Let us take that light and reflect it into the darkness as an act of love, not hatred.  Lashawnda and her children could use it.

Friday, March 18, 2011

Structural Problems

60 Minutes aired a segment last Sunday night about a charter school in New York that pays its teachers $120k a year in hopes of attracting "great" teachers, so as to end the achievement gap.  Apparently it isn't quite working yet.  They say they do this all without private financing - which makes me think they are at least hiring a great accountant.

But here's the thing.  The premise is the same old one we hear from ed reformers: bad schools just need better teachers, bad schools just need to do a better job
Deb Meier writes about the real problems driving the achievement gap. She says the schools can't do a good job because of larger structural problems. She  references the notion of "soft bigotry of low expectations", that pointing to these social problems are simply an excuse for "bad teaching".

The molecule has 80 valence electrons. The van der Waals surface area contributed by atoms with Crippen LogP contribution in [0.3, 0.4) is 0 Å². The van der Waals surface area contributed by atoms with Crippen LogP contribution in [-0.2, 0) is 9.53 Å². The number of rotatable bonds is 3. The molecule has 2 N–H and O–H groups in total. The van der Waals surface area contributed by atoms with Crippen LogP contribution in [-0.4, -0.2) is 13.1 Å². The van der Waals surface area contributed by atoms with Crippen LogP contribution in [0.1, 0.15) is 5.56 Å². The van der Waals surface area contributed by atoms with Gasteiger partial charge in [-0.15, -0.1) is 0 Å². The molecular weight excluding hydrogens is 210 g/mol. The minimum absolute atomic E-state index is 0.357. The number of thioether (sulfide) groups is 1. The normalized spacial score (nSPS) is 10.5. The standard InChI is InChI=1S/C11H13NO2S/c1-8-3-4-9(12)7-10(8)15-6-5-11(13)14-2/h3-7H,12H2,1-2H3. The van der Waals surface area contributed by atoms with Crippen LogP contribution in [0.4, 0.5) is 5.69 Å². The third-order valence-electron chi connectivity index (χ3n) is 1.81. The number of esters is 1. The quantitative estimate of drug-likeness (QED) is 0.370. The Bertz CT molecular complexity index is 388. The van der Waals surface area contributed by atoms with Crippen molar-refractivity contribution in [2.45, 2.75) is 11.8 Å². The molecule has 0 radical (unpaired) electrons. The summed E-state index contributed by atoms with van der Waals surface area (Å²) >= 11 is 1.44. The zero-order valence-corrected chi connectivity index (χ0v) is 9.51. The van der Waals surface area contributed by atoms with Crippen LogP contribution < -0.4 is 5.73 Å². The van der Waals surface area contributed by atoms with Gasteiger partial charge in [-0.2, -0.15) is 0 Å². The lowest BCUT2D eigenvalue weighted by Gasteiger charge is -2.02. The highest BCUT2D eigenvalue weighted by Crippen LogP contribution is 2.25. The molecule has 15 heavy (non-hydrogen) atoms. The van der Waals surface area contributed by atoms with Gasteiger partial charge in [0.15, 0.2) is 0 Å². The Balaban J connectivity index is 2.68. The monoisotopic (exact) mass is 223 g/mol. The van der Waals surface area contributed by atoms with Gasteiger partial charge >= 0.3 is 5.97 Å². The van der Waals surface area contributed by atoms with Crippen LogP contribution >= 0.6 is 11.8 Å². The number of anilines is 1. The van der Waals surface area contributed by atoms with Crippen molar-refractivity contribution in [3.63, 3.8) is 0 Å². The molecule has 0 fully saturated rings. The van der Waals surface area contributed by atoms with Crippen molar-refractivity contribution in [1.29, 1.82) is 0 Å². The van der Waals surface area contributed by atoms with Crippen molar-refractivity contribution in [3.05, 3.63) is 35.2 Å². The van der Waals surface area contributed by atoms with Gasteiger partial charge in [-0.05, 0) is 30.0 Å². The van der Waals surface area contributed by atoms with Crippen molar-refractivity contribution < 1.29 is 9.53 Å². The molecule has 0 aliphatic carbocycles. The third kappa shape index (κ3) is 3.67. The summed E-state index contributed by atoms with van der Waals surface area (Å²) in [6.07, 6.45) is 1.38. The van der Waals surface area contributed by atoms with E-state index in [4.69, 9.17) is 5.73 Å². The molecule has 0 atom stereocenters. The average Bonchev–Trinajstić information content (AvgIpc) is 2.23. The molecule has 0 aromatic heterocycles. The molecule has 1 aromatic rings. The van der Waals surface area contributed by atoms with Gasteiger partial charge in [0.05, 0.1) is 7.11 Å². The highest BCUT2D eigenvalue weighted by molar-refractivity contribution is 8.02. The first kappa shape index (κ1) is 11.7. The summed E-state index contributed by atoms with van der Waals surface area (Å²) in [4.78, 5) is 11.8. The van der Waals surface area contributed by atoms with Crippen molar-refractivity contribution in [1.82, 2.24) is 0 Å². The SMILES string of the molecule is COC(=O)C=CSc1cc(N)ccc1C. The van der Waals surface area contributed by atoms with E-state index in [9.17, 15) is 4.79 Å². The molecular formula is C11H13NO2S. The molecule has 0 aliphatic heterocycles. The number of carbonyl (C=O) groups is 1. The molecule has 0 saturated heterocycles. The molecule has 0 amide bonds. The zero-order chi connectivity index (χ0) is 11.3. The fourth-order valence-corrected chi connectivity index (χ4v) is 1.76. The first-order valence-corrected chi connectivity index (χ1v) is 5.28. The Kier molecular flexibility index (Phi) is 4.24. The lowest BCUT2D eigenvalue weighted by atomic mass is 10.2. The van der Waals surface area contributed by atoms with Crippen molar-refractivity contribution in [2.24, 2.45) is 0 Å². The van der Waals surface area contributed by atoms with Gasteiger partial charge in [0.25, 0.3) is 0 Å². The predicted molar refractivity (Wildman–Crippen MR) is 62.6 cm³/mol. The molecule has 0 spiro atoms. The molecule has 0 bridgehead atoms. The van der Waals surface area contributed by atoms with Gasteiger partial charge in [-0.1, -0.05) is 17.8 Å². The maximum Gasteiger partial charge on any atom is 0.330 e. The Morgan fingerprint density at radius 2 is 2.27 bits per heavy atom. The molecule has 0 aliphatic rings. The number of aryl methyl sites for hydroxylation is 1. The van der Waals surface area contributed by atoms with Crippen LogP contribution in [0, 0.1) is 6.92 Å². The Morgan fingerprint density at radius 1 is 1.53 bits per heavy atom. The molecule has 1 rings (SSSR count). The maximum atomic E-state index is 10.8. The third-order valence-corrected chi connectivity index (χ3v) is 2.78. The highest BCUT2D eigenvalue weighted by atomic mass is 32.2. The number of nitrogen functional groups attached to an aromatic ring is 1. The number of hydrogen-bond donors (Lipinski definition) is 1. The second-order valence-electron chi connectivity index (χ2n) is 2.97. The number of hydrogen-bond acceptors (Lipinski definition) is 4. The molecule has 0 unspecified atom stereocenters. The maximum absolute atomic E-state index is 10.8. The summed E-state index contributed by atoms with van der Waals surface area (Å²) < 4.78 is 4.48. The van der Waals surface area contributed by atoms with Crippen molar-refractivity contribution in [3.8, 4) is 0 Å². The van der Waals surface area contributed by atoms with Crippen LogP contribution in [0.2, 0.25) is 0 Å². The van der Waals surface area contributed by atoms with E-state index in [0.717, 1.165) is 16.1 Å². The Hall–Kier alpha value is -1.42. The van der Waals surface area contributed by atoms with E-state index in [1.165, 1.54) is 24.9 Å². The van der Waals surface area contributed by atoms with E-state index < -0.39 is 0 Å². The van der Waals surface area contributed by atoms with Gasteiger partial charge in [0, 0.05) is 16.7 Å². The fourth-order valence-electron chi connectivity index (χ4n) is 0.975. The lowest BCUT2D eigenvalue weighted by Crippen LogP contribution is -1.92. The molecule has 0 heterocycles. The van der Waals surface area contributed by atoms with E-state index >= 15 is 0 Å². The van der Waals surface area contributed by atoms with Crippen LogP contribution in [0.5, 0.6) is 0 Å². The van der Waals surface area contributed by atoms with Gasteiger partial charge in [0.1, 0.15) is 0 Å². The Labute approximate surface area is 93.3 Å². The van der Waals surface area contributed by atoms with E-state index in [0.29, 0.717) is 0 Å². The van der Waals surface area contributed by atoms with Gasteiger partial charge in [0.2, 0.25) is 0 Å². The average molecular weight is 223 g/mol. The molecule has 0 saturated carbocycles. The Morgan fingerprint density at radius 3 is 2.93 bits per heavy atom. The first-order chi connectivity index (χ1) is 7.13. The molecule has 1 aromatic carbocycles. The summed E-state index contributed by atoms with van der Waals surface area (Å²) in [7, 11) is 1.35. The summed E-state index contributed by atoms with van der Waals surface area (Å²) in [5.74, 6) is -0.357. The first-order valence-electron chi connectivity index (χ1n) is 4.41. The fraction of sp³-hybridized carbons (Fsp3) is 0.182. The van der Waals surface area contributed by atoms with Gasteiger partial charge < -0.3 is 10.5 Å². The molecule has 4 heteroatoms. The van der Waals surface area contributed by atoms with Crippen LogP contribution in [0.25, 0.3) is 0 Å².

"It has been reported that 56 percent of black Chicagoans (over the age of 16) are not employed, 21 percent are officially unemployed, and a third live in poverty. These figures are double and triple those for whites. .... More and more members of the lower-middle-class white community are moving in this direction, too. In fact, it's even affecting—less dramatically—the solid middle class (like my own children and grandchildren). Isn't it time to look beyond schools to blame our plight?

But it's considered "soft racism" to mention these factors as relevant to the test-score gap, the graduation-rate gaps, etc. We are expected to believe that young people growing up in such intensely poor communities will not be damaged by it unless we have "low school expectations"—plus lazy, overpaid, unionized teachers!"

As an educator, I've always found this infuriating. A) it denies that there are real problems out that that get in the way of student learning, and B) in doing so it devalues these real claims and thus doesn't treat them.